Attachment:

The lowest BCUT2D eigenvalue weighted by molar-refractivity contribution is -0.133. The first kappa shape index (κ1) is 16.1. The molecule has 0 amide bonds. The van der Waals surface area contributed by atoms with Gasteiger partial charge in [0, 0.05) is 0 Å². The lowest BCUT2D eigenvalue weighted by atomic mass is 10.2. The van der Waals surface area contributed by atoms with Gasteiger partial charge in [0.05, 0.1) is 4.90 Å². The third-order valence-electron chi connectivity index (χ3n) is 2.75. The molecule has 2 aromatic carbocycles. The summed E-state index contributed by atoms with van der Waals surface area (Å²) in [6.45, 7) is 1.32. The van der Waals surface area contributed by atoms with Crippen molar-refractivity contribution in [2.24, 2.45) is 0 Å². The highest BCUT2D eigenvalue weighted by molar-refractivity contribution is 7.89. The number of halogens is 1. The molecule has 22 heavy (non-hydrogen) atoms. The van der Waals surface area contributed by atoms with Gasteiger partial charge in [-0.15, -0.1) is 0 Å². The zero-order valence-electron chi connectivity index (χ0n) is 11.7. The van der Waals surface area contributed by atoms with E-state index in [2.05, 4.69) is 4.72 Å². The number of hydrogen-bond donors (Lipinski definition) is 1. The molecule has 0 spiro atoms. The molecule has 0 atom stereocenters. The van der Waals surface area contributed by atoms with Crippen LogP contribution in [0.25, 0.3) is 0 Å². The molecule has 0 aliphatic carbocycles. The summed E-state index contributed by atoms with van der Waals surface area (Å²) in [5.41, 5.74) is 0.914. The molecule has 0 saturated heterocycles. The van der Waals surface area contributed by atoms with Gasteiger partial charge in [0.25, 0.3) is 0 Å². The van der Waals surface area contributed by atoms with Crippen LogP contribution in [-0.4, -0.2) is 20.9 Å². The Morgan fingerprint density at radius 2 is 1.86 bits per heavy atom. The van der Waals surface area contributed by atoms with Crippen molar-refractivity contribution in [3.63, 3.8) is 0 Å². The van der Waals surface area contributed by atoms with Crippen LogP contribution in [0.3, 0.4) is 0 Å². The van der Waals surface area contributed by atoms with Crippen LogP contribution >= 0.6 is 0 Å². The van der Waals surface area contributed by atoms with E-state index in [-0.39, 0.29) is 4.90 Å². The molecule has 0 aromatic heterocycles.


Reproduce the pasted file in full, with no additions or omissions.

The lowest BCUT2D eigenvalue weighted by molar-refractivity contribution is -0.133. The first kappa shape index (κ1) is 16.1. The molecule has 0 amide bonds. The van der Waals surface area contributed by atoms with Gasteiger partial charge in [0, 0.05) is 0 Å². The lowest BCUT2D eigenvalue weighted by atomic mass is 10.2. The van der Waals surface area contributed by atoms with Gasteiger partial charge in [0.05, 0.1) is 4.90 Å². The third-order valence-electron chi connectivity index (χ3n) is 2.75. The molecule has 2 aromatic carbocycles. The summed E-state index contributed by atoms with van der Waals surface area (Å²) in [6.45, 7) is 1.32. The van der Waals surface area contributed by atoms with Crippen molar-refractivity contribution in [2.24, 2.45) is 0 Å². The highest BCUT2D eigenvalue weighted by molar-refractivity contribution is 7.89. The number of halogens is 1. The molecule has 22 heavy (non-hydrogen) atoms. The van der Waals surface area contributed by atoms with Gasteiger partial charge in [-0.15, -0.1) is 0 Å². The zero-order valence-electron chi connectivity index (χ0n) is 11.7. The van der Waals surface area contributed by atoms with E-state index in [2.05, 4.69) is 4.72 Å². The number of hydrogen-bond donors (Lipinski definition) is 1. The molecule has 0 spiro atoms. The molecule has 0 atom stereocenters. The van der Waals surface area contributed by atoms with Crippen LogP contribution in [0.25, 0.3) is 0 Å². The molecule has 0 aliphatic carbocycles. The summed E-state index contributed by atoms with van der Waals surface area (Å²) in [5.41, 5.74) is 0.914. The molecule has 0 saturated heterocycles. The van der Waals surface area contributed by atoms with Gasteiger partial charge in [0.25, 0.3) is 0 Å². The van der Waals surface area contributed by atoms with Crippen LogP contribution in [-0.4, -0.2) is 20.9 Å². The Morgan fingerprint density at radius 2 is 1.86 bits per heavy atom. The van der Waals surface area contributed by atoms with Crippen molar-refractivity contribution in [3.63, 3.8) is 0 Å². The van der Waals surface area contributed by atoms with Crippen LogP contribution in [0.3, 0.4) is 0 Å². The van der Waals surface area contributed by atoms with Crippen LogP contribution >= 0.6 is 0 Å². The van der Waals surface area contributed by atoms with E-state index in [-0.39, 0.29) is 4.90 Å². The molecule has 0 aromatic heterocycles.